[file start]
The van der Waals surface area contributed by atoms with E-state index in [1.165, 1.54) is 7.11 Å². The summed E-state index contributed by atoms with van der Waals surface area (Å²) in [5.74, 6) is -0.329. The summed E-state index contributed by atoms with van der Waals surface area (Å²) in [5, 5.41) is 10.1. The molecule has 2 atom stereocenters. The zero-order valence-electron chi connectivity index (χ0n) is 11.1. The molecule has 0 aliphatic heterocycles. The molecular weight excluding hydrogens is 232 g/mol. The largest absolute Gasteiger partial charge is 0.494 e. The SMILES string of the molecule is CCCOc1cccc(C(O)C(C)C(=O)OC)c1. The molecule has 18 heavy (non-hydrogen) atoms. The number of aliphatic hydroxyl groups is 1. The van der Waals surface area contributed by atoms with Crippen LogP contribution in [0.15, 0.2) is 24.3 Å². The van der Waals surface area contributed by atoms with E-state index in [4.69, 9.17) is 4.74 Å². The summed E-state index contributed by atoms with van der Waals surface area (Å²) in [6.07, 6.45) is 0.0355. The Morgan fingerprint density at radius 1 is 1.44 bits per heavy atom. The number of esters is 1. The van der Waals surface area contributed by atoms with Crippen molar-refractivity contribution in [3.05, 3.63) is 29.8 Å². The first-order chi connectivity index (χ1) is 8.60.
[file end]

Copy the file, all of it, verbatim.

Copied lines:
The van der Waals surface area contributed by atoms with E-state index in [1.165, 1.54) is 7.11 Å². The summed E-state index contributed by atoms with van der Waals surface area (Å²) in [5.74, 6) is -0.329. The summed E-state index contributed by atoms with van der Waals surface area (Å²) in [5, 5.41) is 10.1. The molecule has 2 atom stereocenters. The zero-order valence-electron chi connectivity index (χ0n) is 11.1. The molecule has 0 aliphatic heterocycles. The molecular weight excluding hydrogens is 232 g/mol. The largest absolute Gasteiger partial charge is 0.494 e. The SMILES string of the molecule is CCCOc1cccc(C(O)C(C)C(=O)OC)c1. The molecule has 18 heavy (non-hydrogen) atoms. The number of aliphatic hydroxyl groups is 1. The van der Waals surface area contributed by atoms with Crippen LogP contribution in [0.15, 0.2) is 24.3 Å². The van der Waals surface area contributed by atoms with E-state index in [4.69, 9.17) is 4.74 Å². The summed E-state index contributed by atoms with van der Waals surface area (Å²) in [6.07, 6.45) is 0.0355. The Morgan fingerprint density at radius 1 is 1.44 bits per heavy atom. The number of esters is 1. The van der Waals surface area contributed by atoms with Crippen molar-refractivity contribution in [3.05, 3.63) is 29.8 Å². The first-order chi connectivity index (χ1) is 8.60.